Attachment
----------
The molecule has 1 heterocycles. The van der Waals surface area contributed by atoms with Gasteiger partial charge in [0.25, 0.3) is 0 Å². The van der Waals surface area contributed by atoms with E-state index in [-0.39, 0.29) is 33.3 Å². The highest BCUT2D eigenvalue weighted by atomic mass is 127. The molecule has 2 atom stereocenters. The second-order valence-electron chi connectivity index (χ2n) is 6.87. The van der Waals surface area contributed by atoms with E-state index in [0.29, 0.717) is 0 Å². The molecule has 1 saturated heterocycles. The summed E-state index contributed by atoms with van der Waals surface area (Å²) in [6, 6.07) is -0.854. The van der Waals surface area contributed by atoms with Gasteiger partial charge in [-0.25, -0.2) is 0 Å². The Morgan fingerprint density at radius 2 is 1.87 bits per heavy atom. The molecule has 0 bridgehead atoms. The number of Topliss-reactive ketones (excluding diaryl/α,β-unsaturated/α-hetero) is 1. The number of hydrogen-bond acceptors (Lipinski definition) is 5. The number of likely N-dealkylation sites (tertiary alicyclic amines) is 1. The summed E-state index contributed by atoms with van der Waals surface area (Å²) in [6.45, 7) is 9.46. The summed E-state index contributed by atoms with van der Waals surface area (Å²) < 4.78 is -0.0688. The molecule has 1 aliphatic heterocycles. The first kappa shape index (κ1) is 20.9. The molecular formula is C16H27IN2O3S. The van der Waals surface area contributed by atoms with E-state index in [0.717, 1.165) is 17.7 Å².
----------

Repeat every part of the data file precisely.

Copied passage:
The molecule has 1 heterocycles. The van der Waals surface area contributed by atoms with Gasteiger partial charge in [0.25, 0.3) is 0 Å². The van der Waals surface area contributed by atoms with E-state index in [-0.39, 0.29) is 33.3 Å². The highest BCUT2D eigenvalue weighted by atomic mass is 127. The molecule has 2 atom stereocenters. The second-order valence-electron chi connectivity index (χ2n) is 6.87. The van der Waals surface area contributed by atoms with E-state index in [0.29, 0.717) is 0 Å². The molecule has 1 saturated heterocycles. The summed E-state index contributed by atoms with van der Waals surface area (Å²) in [6, 6.07) is -0.854. The van der Waals surface area contributed by atoms with Gasteiger partial charge in [-0.25, -0.2) is 0 Å². The Morgan fingerprint density at radius 2 is 1.87 bits per heavy atom. The molecule has 0 bridgehead atoms. The number of Topliss-reactive ketones (excluding diaryl/α,β-unsaturated/α-hetero) is 1. The number of hydrogen-bond acceptors (Lipinski definition) is 5. The number of likely N-dealkylation sites (tertiary alicyclic amines) is 1. The summed E-state index contributed by atoms with van der Waals surface area (Å²) in [6.45, 7) is 9.46. The summed E-state index contributed by atoms with van der Waals surface area (Å²) < 4.78 is -0.0688. The molecule has 1 aliphatic heterocycles. The first kappa shape index (κ1) is 20.9. The molecular formula is C16H27IN2O3S. The van der Waals surface area contributed by atoms with E-state index in [0.717, 1.165) is 17.7 Å².